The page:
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Welcome to Episode 147 of That Shakespeare Life, the show that takes you behind the curtain and into the real life and history of William Shakespeare.

Shakespeare uses the word “beard” in his plays over one hundred times, and almost always as a way to indicate a man’s status, power, or authority. In Anthony and Cleopatra Caesar is referred to as “scarce bearded” as a slight against him by Cleopatra, several times the phrase “by my beard” is used in plays like Alls Well That Ends Well, as an oath, and in Henry V Gower refers to a specific style of beard being known as “the general’s cut.” Throughout the works of Shakespeare we see women swooning over men who have stylish beards, old men being cited for the grey or white color of their beards, and younger men with ambition referring to the presentation and style of their facial hair as an indication of their strength in battle as well as their position of authority. Portraits of men like Robert Devereux and Sir Walter Raleigh testify to intricate detail on a man’s face when it came to choosing, and maintaining a beard, but what exactly were the fashion normatives for men’s facial hair in the 16th century? When we say they “cut them” what did they use for that purpose? Here today to help us explore how men wore their beards, the various styles that were popular, and exactly what kinds of razors a man like William Shakespeare might use to acquire a style like the general’s cut to his beard, is our guest and author of Shaving and Masculinity in 18th century Britain, Alun Withey.  

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Alun Withey is a senior lecturer in history at Exeter University in the UK. He is an expert on the history of medicine and the body in the 17th and 18th centuries, and has just completed a major study of the health and medical history of facial hair in Britain. His new book Concerning Beards: Facial Hair, Health and Practice in England, 1650-1900 published in February 2021. He has appeared on a wide variety of TV and radio shows across the world, talking about his research, and also runs a blog (DrAlun.wordpress.com).

 

In this episode, I’ll be asking Alun Withey about :

  • Specific styles of beards, like the general’s cut mentioned in Henry V, sound almost like they would take an artist to accomplish. Alun, would a man like William Shakespeare have done his own facial grooming to achieve these styles or would he have gone into town to see a barber?

  • We know that barbers in the 16th century were often also medical professionals in their own right, performing surgeries to the point of being called “barber-surgeons” as a title. Alun, when a man during Shakespeare’s lifetime visited the barber, would he have gone there for any type of cosmetic shaving to improve his physical appearance beyond just needing to shave his beard?

  • In his work, Shaving and Masculinity in 18th Century Britain, Alun writes, “In 1653 John Bulwer had pronounced that shaving was not only an act of indecency, but also one of “practicall blasphemy most inexpiable against Nature, and God the Author of Nature, whose worke the Beard is.” For Bulwer, the beard was a natural symbol of the male, and one which differentiated him from women, investing the face with authority and power.” Alun, 1653 is close to 40 years after Shakespeare died and a great deal of cultural change took place in that time, so how reflective of Shakespeare’s time period is this perspective on beards? PLays like Antony and Cleopatra seem to indicate the beard was a symbol of power in the 16th century, but was Bulwer expressing a new cultural perspective when he wrote these statements or do they represent what someone like Shakespeare would have thought about shaving as well?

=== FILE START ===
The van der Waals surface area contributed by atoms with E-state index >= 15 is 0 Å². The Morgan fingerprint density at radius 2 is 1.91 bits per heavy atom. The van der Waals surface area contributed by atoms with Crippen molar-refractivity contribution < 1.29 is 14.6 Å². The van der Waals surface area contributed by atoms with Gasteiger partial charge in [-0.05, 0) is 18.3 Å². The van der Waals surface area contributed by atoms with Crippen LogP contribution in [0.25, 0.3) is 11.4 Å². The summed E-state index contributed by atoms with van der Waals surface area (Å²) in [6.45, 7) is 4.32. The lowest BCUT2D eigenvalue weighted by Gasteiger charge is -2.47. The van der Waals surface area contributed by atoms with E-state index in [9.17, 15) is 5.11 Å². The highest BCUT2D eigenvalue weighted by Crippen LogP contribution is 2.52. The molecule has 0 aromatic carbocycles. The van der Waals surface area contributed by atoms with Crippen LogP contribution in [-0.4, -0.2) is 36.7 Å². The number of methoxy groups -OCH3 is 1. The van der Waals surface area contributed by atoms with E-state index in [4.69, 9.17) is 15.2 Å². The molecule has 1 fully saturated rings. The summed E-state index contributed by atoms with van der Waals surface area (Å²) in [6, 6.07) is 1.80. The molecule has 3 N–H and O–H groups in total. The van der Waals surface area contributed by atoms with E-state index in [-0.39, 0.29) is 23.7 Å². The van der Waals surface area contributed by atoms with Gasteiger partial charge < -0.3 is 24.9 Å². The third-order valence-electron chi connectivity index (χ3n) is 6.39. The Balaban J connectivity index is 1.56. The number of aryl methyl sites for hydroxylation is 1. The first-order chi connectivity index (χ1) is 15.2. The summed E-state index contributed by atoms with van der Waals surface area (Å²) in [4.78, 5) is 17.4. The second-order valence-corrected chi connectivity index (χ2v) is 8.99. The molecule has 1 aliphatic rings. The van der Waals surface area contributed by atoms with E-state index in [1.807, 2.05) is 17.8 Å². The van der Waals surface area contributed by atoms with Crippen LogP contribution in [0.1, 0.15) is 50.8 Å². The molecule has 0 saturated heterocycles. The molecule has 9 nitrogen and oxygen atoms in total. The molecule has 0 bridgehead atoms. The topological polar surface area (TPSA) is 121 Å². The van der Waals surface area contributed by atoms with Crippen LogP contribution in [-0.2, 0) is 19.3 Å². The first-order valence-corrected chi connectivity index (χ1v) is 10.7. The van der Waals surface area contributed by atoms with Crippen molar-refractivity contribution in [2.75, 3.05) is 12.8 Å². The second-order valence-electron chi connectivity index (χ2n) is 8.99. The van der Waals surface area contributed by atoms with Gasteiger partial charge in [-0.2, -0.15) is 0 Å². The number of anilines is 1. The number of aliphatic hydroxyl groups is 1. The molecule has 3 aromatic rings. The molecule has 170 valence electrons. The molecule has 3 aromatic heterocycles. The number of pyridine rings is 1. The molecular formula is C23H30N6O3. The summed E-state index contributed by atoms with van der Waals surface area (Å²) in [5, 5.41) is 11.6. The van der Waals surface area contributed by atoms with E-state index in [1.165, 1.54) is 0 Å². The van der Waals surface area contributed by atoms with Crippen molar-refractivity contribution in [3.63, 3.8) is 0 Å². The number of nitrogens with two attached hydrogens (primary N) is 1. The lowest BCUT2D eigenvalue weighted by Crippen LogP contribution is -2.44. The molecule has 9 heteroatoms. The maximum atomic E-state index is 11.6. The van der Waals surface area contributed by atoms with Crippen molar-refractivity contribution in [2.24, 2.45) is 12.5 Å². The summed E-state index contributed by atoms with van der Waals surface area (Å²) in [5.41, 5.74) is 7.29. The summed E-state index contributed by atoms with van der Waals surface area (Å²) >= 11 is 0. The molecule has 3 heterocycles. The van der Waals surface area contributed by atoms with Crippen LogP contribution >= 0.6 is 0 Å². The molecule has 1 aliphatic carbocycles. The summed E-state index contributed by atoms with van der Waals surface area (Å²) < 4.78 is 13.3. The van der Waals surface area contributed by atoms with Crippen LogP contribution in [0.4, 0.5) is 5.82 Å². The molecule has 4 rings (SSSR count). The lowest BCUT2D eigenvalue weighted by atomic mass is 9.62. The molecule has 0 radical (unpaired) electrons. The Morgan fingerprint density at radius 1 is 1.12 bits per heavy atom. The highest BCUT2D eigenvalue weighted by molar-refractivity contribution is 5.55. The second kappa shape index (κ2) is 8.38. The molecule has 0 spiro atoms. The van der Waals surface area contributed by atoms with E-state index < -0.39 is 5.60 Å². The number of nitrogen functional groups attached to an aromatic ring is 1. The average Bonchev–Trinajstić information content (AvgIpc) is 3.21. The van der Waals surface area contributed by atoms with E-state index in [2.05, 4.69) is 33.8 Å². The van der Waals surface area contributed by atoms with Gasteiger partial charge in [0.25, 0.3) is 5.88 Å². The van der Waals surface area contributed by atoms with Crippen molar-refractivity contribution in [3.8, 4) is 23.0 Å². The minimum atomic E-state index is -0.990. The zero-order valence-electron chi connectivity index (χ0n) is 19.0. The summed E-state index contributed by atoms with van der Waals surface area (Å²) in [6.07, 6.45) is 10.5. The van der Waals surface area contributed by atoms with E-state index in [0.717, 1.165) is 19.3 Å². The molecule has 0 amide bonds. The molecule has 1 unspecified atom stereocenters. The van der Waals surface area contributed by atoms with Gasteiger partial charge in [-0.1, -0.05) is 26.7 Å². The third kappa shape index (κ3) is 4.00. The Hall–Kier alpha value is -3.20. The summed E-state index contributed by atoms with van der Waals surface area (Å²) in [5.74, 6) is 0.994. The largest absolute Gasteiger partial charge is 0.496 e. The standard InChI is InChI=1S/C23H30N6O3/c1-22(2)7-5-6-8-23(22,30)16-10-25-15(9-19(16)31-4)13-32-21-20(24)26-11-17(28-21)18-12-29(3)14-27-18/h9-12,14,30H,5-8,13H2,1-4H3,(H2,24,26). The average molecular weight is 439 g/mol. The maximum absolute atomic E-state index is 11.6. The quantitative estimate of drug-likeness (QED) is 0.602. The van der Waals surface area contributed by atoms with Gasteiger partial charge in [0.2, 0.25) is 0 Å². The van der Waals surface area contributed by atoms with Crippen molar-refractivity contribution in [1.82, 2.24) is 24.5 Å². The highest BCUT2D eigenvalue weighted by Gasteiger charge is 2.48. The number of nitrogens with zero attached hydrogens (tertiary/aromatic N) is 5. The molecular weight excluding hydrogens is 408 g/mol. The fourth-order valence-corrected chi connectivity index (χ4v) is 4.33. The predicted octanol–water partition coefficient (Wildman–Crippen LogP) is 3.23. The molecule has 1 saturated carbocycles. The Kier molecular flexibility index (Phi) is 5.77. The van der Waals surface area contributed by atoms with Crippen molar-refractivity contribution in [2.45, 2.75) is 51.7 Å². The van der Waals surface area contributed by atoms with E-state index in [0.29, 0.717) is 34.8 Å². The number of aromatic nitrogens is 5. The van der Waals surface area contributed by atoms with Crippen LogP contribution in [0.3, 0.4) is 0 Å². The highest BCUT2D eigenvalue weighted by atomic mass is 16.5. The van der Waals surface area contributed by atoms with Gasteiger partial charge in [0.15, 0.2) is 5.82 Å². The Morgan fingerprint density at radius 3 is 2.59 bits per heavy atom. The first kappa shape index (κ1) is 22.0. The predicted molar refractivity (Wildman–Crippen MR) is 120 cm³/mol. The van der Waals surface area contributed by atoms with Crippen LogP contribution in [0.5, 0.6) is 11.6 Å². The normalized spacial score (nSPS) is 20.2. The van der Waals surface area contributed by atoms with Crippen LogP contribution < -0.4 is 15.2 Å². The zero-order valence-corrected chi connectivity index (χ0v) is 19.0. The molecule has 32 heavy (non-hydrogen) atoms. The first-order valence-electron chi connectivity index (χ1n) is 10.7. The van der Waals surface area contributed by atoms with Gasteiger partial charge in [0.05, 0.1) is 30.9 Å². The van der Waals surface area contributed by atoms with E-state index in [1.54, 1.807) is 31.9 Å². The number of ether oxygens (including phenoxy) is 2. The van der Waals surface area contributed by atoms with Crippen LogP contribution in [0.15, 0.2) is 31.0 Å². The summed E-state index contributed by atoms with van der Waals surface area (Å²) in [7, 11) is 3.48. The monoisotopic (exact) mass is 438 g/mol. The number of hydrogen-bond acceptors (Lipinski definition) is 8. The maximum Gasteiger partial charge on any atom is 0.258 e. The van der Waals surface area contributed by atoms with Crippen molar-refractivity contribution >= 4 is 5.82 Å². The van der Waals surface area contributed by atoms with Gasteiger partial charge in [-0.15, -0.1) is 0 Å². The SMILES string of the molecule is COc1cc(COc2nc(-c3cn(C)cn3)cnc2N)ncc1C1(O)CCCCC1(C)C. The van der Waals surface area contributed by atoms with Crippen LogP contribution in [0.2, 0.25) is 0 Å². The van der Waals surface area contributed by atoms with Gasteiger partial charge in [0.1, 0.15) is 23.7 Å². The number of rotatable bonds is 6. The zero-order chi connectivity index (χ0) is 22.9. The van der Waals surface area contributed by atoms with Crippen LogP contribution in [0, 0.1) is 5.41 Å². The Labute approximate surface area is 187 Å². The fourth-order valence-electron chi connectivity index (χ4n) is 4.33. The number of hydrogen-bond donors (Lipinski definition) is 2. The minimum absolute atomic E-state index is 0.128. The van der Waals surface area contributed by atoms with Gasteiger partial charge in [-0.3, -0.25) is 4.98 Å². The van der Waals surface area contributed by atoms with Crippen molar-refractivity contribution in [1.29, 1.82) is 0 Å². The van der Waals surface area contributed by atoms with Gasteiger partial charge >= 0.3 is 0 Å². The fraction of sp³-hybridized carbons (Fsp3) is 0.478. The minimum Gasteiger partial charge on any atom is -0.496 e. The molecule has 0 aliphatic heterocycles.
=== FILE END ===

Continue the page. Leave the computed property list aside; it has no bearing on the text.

… and more!

Get the History Guide for Elizabethan Beards!

    This episode has a Complete Lesson Pack!

    Get the Basic History Guide PLUS 5 worksheets.
    What's inside:
    – Draw your own Beard Coloring Page
    – Play Review Worksheet for A Midsummer Night's Dream
    – Act It Out Activity (Test if Beards Make a Difference!)
    – Beard Styles Word Search
    – Writing Prompt for the History of Beards in Shakespeare's lifetime

    It shall to the barber's, with your beard.
    Hamlet

    Hamlet (II.2)

    witch feeding familiars 1604

    Detailed description of all classes on earth, high and low, spiritual and secular, all arts, crafts and trades … “from Jost Amman and Hans Sachs / Frankfurt am Main / 1568 / thanks to www.digitalis.uni-koeln.de | Image Source

    The Barber Surgeon Cut A Man's Beard

    The style of beards that were popular in Elizabethan and early modern England required the services of a skilled professional to accomplish. Alun explains,

    Some men might have used scissors, but it’s highly likely a barber would play a part if a guy was going to have a styled beard. Not many men have their own razors. Certainly in Shakespaere’s lifetime. The barber would handle it.

    We know that barbers in the 16th century were often also medical professionals in their own right, performing surgeries to the point of being called “barber-surgeons” as a title. When a man during Shakespeare’s lifetime visited the barber, he would have gone there for cosmetic and medical work to improve his physical appearance beyond just needing to shave his beard. Alun explains: